What can you do in the Venture Capital and Private Markets space?

Compliance professionals who work for firms that are active in the venture capital or private markets space should consider the following:

  1. Talk to your auditor: Initiate a conversation with your auditor right away if your firm or its portfolio companies have exposure to Silicon Valley Bank. Fund-of-funds managers with a venture capital focus might have indirect exposure. For firms that have direct or indirect exposure to Silicon Valley Bank some disruption of 2022 audits is likely, but can be managed with proactive communication and collaboration with your auditor.
  2. Be careful about custody: If you must move client assets to a new custodian, be careful to avoid co-mingling. Account transfers should be done in ways that keep client assets segregated and fully accounted for. Reconciliation processes deserve special attention, and several sets of eyes when changing custodial relationships.
  3. Be prepared for new valuation inputs: Disposition of Silicon Valley Bank’s loan portfolio may create valuation datapoints that impact your firm’s valuation process. Start thinking now about how those datapoints will be captured and interpreted, and consider whether your firm’s written valuation policies and procedures are well positioned for the months and years to come.

5. Implications for UK-based Financial Institutions

On March 13th HSBC stepped in to acquire Silicon Valley Bank’s UK arm, which had served approximately 3,300 clients. Like in the U.S., Silicon Valley Bank’s UK operations focused on the start-up and venture capital segments. The sharp rise in interest rates has caused concern in the banking sector in the UK. However, early indications are that the immediate crisis in the UK has been averted, with praise given to the UK government for a quick response.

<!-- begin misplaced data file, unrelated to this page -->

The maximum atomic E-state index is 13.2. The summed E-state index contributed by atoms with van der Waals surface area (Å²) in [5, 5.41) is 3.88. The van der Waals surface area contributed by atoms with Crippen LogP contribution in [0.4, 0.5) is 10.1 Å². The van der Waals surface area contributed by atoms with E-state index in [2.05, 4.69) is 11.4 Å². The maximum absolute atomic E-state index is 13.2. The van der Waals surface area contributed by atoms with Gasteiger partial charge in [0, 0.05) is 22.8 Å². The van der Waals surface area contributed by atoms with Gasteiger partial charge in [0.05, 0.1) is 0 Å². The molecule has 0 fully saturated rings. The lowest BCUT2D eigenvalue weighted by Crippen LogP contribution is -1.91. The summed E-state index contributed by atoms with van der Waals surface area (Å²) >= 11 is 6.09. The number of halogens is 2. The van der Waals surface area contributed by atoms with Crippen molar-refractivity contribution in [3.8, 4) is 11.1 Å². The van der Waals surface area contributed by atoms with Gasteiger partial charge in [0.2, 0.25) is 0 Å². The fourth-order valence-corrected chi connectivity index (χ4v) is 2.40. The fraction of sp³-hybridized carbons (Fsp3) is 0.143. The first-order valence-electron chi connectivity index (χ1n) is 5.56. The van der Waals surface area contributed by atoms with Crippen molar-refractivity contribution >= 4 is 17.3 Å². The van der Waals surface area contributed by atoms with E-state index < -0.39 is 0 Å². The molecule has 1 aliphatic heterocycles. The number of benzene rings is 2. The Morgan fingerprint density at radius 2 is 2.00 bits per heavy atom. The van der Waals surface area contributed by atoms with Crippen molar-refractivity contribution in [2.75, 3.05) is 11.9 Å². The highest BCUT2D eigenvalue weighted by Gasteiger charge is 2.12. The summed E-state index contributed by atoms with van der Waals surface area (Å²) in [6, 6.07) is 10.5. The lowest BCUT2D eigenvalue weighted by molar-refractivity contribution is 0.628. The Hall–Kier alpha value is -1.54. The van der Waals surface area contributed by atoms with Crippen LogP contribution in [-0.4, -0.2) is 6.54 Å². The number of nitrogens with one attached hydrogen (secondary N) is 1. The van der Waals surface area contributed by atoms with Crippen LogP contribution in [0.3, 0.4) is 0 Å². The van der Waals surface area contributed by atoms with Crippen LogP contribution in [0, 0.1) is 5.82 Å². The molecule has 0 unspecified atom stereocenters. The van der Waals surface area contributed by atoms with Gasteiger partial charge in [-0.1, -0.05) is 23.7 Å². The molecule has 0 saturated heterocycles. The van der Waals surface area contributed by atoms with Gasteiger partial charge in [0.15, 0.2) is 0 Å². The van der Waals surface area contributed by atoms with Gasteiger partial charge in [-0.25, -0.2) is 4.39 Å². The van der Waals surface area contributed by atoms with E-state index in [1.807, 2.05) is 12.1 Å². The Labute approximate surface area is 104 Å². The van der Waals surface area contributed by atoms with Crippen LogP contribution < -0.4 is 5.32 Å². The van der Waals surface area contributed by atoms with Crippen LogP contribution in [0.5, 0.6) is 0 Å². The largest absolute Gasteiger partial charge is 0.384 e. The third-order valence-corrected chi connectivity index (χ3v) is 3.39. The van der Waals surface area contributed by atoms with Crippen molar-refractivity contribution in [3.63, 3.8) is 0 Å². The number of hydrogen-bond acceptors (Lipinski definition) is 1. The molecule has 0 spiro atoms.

What can you do in the UK?

Given the newness of the relationship between HSBC and Silicon Valley Bank’s UK arm, compliance professionals should assess whether their firm faces material single-point-of-failure risks. If such risks exist, compliance professionals should help their firms monitor HSBC’s ability to provide support and evaluate opportunities to establish relationships with other service providers.

6. Implications for Cryptocurrency Investors

Stablecoins have historically played a key role in facilitating cryptocurrency investment activity, but stablecoin issuers appear to be subject to the same interest rate risks that created losses for Silicon Valley Bank, Signature, and Silvergate; token issuers that invest deposits in long-dated fixed income – even high quality long-dated fixed income – will see mark-to-market losses as interest rates rise.

Silvergate and Signature were two primary conduits in the U.S. for money to come into and out of the cryptocurrency ecosystem. With both conduits gone in less than one week, cryptocurrency exchanges and investors will likely look for other avenues to support capital flows. The elimination of two key fiat ramps may increase short-term volatility in this historically volatile sector.

More broadly, financial regulators are keenly focused on cryptocurrency. In an op-ed article published on March 9th SEC Chair Gary Gensler stated: